Senate passes new grading system

ALBANY -- In the final action of the 2012 Georgia General Assembly, the Senate passed SB 410 by a 38-16 vote Thursday evening, clearing the way for a new method of evaluating Georgia's public schools.

The bill, which would implement a new five-star grading system for the state's schools, now goes to the governor's desk.

The new school grading system is a result of the state's recent federal waiver from the No Child Left Behind Law, effectively doing away with AYP (annual yearly progress).

Sen. Freddie Powell Sims, who voted against the bill, did not return calls requesting comment on Friday.

Asked his thoughts on the bill's passage, Dougherty County School Superintendent Joshua Murfree refused to comment.

"This is my private cell number and I am on vacation with my family," he said when contacted Friday. "I will talk to you Monday when I get back into the office."

The Herald obtained Murfree's "private" cell number when he announced it twice during a recent town hall meeting in the Westover High School Auditorium, inviting the crowd to "call me at any time."

According to the bill, schools will be graded on "annual indicators of the quality of learning by students, financial efficiency and school climate for individual schools and for school systems; to provide for individual school and school system numerical score ratings based on student achievement, achievement gap closure and student progress; to require that a letter grade be assigned to each school and school system and included on school and school system report cards; to revise provisions relating to awards and interventions; to provide for related matters; to repeal conflicting laws, and for other purposes. "

Schools will be ranked by stars; five stars is the top ranking and one star signals unsatisfactory performance.

"In some ways, I think here in Lee County AYP actually helped us, but from here on out it (achieving AYP) was going to be really tough for some school districts," Lee County School Superintendent Larry Walters said. "I think we'd reached a point where it was time for a change and take a look for other ways to hold school systems accountable."

In addition to using a star system, the new bill will also rate schools numerically. The bill states: "The office, in coordination with the Department of Education, shall establish and annually calculate individual school and school system ratings, which shall be a numerical score on a scale of 0-100, for each public school and school system in this state based on the indicators of quality of learning adopted pursuant to this Code section for student achievement, achievement gap closure, and student progress with a majority of the score based on student achievement."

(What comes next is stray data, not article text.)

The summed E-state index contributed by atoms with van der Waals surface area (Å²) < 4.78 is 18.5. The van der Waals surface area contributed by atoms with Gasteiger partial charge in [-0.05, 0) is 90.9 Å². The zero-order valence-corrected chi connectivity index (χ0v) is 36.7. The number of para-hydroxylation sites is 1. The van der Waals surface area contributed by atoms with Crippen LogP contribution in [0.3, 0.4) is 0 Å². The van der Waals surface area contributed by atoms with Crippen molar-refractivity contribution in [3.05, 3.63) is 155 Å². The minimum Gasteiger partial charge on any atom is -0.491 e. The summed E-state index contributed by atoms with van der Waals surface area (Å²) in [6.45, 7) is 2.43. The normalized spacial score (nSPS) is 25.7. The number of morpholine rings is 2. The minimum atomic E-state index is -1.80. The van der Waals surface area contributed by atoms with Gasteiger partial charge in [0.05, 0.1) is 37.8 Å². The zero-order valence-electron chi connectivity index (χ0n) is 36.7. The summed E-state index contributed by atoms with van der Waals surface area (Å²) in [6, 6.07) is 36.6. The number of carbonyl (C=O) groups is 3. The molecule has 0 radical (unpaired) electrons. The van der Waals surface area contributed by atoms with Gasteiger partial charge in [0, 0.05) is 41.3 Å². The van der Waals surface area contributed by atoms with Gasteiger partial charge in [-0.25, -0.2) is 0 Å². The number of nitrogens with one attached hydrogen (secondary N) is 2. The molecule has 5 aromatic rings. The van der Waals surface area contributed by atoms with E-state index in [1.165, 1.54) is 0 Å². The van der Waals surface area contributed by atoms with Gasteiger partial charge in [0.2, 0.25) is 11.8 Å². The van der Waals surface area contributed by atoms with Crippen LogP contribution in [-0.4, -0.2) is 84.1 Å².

Education reform advocacy group StudentsFirst Executive Director Tim Melton was pleased with the bill's passage.

"Georgia took a vital step toward empowering parents and students today," Melton said. "I applaud Sen. Tommie Williams and Georgia lawmakers for putting kids' needs ahead of any other interests, and I congratulate StudentsFirst members who called for providing parents with this vital information about their children's schools."


CJ_Fan 3 years, 6 months ago

Now Now Terry you know he meant what he said, here’s my number “call me at any time”. But WOW how rude he is to his own family to think so little of them while on vacation that he answered the phone when it rang instead of letting it go to voicemail. Maybe he thought it would be someone more important than his family and that person just wasn’t you. Sadly that number was not published so more of us could try our luck and see how we rank against his family. Or was that just more hollow words from #34?


chinaberry25 3 years, 6 months ago

This will be not good when scores are changed. There need to be audits of schools just like businesses have accountants. There are big bucks of our taxpayer monies. When a teacher is told not to give below a 60, something is wrong and the students know this. But what the problem is that the students have no desire to learn. How do you overcome that??


Sister_Ruby 3 years, 6 months ago

Want to bet that the "private cell phone" is paid for by the DCSS/taxpayers?


gotanyfacts 3 years, 6 months ago

A much better determination of the quality of a school system would be to assess the performance of former students after graduation. Perhaps impractical if not impossible, following up students' performances in colleges, trade schools, and in the workplace would better answer how well schools are performing at their (hopefully) primary objective: to prepare our children to be productive citizens. Getting info from post secondary institutions should be no problem, but determining the success of those going directly into the workplace would be a problematic chore. Still, in fairness to the school systems, comparisons would have to include conditions beyond the control of the schools. Crime rates, family structures, social attitudes, etc. that actually work against developing a strong sense of personal responsibility within a moral society. Some schools are handicapped with a high crime rate, broken/patch quilt family structure, and an attitude of being owed something from the rest of society.


tocar 3 years, 6 months ago

If Mr. Murfree gave out his cell phone number, you didn't really think he would talk to anyone. When he does say anything his comments do not go very far. He is really talking in circles not saying anything. I think Mr. Murphee was rude to answer his business phone if he was vacationing with his family. Seems like he has his priorities in the wrong order or does he really think about those things?


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